Over the past few months EcoPlanet Bamboo's team has been involved in a country wide feasibility study in Rwanda, East Africa. As part of this work our team has been looking at Rwanda's existing bamboo resources, and, as in many countries, have come across the ubiquitously available Bambusa vulgaris and its various sub-species.
As part of EcoPlanet's mission and vision to industrialize bamboo globally under the strictest framework of environmental and social sustainability, raising awareness on the importance of site-species and product-species selection is critical. (Read a related posting on the Bamboo Plantations Blog about the importance of scientifically rigorous species selection here.)
Bambusa vulgaris is a characteristic bamboo with medium sized culms of a deep shade of green. A common sub-species, Bambusa vulgaris vittata, is easily identified by the tightly clumping bright yellow culms, many of which also have characteristic striking green stripes intermingled with the bight yellow, creating an attractive and vivid contrast to this unique bamboo species. Combined with the fact that this species can tolerate a wide range of climates, geographies, topographies and soils, it is likely that its striking look has significantly contributed to the planting of clumps across much of the tropical and sub-tropical world However, planting a species for visual purposes is one thing, trying to transition this same species into having commercial value is entirely different, and the two do not always align. Tropical clumping bamboo species, even if planted for ornamental purposes, require active and on-going management, and therefore understanding the potential uses or usefulness of the harvested culms of any widely available species is becoming increasingly important.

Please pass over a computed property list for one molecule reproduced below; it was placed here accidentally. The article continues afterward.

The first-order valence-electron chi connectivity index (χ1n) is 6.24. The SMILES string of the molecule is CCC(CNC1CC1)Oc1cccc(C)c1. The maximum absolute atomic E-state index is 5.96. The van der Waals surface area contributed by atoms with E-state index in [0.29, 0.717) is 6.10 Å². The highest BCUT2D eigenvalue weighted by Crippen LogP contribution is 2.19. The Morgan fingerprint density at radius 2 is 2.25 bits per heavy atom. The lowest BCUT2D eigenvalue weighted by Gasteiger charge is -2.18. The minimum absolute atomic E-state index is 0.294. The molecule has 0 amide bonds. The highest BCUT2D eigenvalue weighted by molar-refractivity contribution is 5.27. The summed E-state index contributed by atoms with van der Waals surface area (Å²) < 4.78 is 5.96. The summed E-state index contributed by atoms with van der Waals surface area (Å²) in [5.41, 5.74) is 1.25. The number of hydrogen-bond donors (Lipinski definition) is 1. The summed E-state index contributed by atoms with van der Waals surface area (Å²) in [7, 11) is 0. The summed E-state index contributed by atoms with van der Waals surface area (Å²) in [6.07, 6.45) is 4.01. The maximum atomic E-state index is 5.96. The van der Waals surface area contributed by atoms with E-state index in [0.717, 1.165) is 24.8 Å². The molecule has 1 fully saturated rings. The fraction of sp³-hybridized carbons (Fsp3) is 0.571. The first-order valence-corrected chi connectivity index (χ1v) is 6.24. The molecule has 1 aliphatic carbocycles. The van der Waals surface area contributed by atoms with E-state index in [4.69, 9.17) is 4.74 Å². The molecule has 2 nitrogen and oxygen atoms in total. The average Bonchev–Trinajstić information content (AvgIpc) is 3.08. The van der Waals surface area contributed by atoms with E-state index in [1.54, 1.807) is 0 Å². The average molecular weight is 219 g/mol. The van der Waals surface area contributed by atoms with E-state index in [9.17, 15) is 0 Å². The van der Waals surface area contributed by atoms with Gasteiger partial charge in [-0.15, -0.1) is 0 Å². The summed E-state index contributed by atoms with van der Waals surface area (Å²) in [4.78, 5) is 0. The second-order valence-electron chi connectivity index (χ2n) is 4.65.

Bambusa vulgaris can unfortunately be categorized as a "low quality" bamboo. But what exactly makes its value so much lower than other species? Here at EcoPlanet Laboratories we decided to do some comparison on the value of Bambusa vulgaris against Yushania alpina, targeting the specific application of the conversion of mature culms into bamboo charcoal and associated carbonized products.
All processing was done using the high yielding kiln technology developed by our sister company, Core Carbon, while the analysis and testing was done by us utilizing our laboratory, on site at the Kowie Bamboo Farm. The following results were determined, indicating that even for the production a bamboo charcoal, Bambusa vulgaris is not an ideal species choice, and that the quality of product will be lower than if other species are used (in this case the comparison is against the second most widely available species in Rwanda, Yushania alpina).
All bamboo samples under analysis came from mature culms, harvested at the same time and left to air dry for the same period. All other factors remained identical for control.
These results only serve to emphasize the importance of product-species selection for the growing of bamboo. There are a number of species that can tolerate the same climate and conditions, that would have a higher value from a utilization standpoint. With wood and fibre becoming an increasingly scare resource across many countries, ensuring the right species are planted to maximize bamboo's potential, is critical.
Harvesting and Sampling of Different Culm Sizes of Bambusa vulgaris
Harvesting and Sampling of Yushania alpina
Contact us for more information on the various bamboo testing and research that we carry out at EcoPlanet Laboratories, or for more information on the technical, operational and consultancy services that our multi-national and experienced team of bamboo experts can provide.